ChemMedChem 2020 03 27;15(5):420-429. Epub 2019 Dec 27.

Department of Chemical, Biological and Macromolecular Sciences, SN Bose National Centre for Basic Sciences Block JD, Sector 3, Salt Lake, Kolkata, 700106, India.

Human exposure to heavy metals can cause a variety of life-threatening disorders, affecting almost every organ of the body, including the nervous, circulatory, cardiac, excretory, and hepatic systems. The presence of heavy metal (cause) and induced oxidative stress (effect) are both responsible for the observed toxic effects. The conventional and effective way to combat heavy metal overload diseases is through use of metal chelators. However, they possess several side effects and most importantly they fail to manage the entire causality. In this study, we introduce citrate-functionalized Mn O nanoparticles (C-Mn O NPs) as an efficient chelating agent for treatment of heavy metal overload diseases. By means of UV/Vis absorbance and steady-state fluorescence spectroscopic techniques we investigated the efficacy of the NPs in chelation of a model heavy metal, lead (Pb). We also explored the retention of antioxidant properties of the Pb-chelated C-Mn O NPs using a UV/Vis-assisted DPPH assay. Through CD spectroscopic studies we established that the NPs can reverse the Pb-induced structural modifications of biological macromolecules. We also studied the in vivo efficacy of NPs in Pb-intoxicated C57BL/6j mice. The NPs were not only able to mobilize the Pb from various organs through chelation, but also saved the organs from oxidative damage. Thus, the C-Mn O NPs could be an effective nanotherapeutic agent for complete reversal of heavy-metal-induced toxicity through chelation of the heavy metal and healing of the associated oxidative stress.
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http://dx.doi.org/10.1002/cmdc.201900543DOI Listing
March 2020

Regulation of monoamine oxidase A (MAO-A) expression, activity, and function in IL-13-stimulated monocytes and A549 lung carcinoma cells.

J Biol Chem 2018 09 18;293(36):14040-14064. Epub 2018 Jul 18.

From the Department of Biotechnology, National Institute of Technology-Durgapur, Mahatma Gandhi Avenue, Durgapur-713209, Burdwan, West Bengal, India,

Monoamine oxidase A (MAO-A) is a mitochondrial flavoenzyme implicated in the pathogenesis of atherosclerosis and inflammation and also in many neurological disorders. MAO-A also has been reported as a potential therapeutic target in prostate cancer. However, the regulatory mechanisms controlling cytokine-induced MAO-A expression in immune or cancer cells remain to be identified. Here, we show that MAO-A expression is co-induced with 15-lipoxygenase (15-LO) in interleukin 13 (IL-13)-activated primary human monocytes and A549 non-small cell lung carcinoma cells. We present evidence that gene expression and activity are regulated by signal transducer and activator of transcription 1, 3, and 6 (STAT1, STAT3, and STAT6), early growth response 1 (EGR1), and cAMP-responsive element-binding protein (CREB), the same transcription factors that control IL-13-dependent 15-LO expression. We further established that in both primary monocytes and in A549 cells, IL-13-stimulated MAO-A expression, activity, and function are directly governed by 15-LO. In contrast, IL-13-driven expression and activity of MAO-A was 15-LO-independent in U937 promonocytic cells. Furthermore, we demonstrate that the 15-LO-dependent transcriptional regulation of MAO-A in response to IL-13 stimulation in monocytes and in A549 cells is mediated by peroxisome proliferator-activated receptor γ (PPARγ) and that signal transducer and activator of transcription 6 (STAT6) plays a crucial role in facilitating the transcriptional activity of PPARγ. We further report that the IL-13-STAT6-15-LO-PPARγ axis is critical for MAO-A expression, activity, and function, including migration and reactive oxygen species generation. Altogether, these results have major implications for the resolution of inflammation and indicate that MAO-A may promote metastatic potential in lung cancer cells.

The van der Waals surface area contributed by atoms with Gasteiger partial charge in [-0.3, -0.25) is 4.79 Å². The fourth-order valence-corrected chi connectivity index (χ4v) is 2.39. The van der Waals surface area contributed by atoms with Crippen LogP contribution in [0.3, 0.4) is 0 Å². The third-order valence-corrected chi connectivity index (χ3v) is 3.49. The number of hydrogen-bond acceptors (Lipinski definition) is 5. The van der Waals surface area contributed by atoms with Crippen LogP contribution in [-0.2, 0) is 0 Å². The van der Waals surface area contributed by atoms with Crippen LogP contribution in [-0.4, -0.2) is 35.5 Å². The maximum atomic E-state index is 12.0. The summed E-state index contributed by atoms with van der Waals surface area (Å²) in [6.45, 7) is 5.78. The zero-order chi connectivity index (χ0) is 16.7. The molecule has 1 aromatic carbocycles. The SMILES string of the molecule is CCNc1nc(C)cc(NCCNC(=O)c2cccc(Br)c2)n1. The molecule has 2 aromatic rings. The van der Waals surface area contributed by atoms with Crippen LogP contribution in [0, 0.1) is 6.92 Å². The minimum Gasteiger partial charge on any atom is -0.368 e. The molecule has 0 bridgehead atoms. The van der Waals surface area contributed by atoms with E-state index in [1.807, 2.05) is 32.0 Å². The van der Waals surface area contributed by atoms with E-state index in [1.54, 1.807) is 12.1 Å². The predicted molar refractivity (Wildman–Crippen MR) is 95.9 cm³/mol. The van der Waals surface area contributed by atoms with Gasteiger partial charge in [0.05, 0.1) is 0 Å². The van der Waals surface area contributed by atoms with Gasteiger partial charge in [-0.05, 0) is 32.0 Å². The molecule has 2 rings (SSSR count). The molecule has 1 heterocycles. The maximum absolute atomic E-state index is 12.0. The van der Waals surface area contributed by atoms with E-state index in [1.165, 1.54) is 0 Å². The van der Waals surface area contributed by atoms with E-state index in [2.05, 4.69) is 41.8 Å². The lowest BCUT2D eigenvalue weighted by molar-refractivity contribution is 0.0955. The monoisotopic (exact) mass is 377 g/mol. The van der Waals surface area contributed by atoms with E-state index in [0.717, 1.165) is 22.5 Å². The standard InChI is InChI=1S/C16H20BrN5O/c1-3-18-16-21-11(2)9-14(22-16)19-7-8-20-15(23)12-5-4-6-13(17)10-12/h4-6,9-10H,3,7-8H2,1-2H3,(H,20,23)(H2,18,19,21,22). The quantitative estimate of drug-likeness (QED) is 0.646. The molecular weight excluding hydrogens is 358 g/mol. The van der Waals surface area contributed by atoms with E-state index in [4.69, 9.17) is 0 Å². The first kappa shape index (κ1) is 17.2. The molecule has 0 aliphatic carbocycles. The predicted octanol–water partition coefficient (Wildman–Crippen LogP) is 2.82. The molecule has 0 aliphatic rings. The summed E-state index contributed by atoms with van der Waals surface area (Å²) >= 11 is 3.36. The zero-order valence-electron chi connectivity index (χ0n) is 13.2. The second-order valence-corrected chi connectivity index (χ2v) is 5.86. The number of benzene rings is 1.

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http://dx.doi.org/10.1074/jbc.RA118.002321DOI Listing
http://www.ncbi.nlm.nih.gov/pmc/articles/PMC6130935PMC
September 2018

Impact of density of coating agent on antibacterial activity of silver nanoparticle impregnated plasma treated activated carbon.

J Environ Sci (China) 2018 May 30;67:136-144. Epub 2017 Aug 30.

Department of Chemical Engineering, Indian Institute of Technology Bombay, Powai, Mumbai 400076, India. Electronic address:

To use stabilized nanoparticles (NPs) in water as disinfectants over a very long period, the amount of coating agent (for NP stabilization) needs to be optimized. To this end, silver nanoparticles (Ag-NPs) with two different coating densities of tri-sodium citrate (12.05 and 46.17molecules/nm, respectively), yet of very similar particle size (29 and 27 nm, respectively) were synthesized. Both sets of citrate capped NPs were then separately impregnated on plasma treated activated carbon (AC), with similar Ag loading of 0.8 and 0.82wt.%, respectively. On passing contaminated water (containing 10 CFU Escherichia coli/mL of water) through a continuous flow-column packed with Ag/AC, zero cell concentration was achieved in 22 and 39 min, with Ag-NPs (impregnated on AC, named as Ag/AC) having lower and higher coating density, respectively. Therefore, even on ensuring similar Ag-NP size and loading, there is a significant difference in antibacterial performance based on citrate coating density in Ag/AC. This is observed in lower coating density case, due to both: (i) higher Ag ion release from Ag-NP and (ii) stronger binding of individual Ag-NPs on AC. The latter ensures that, Ag-NP does not detach from the AC surface for a long duration. TGA-DSC shows that Ag-NPs with a low coating density bind to AC with 4.55 times higher adsorption energy, compared to Ag/AC with a high coating density, implying stronger binding. Therefore, coating density is an important parameter for achieving higher antibacterial efficacy, translating into a faster decontamination rate in experiments, over a long period of flow-column operation.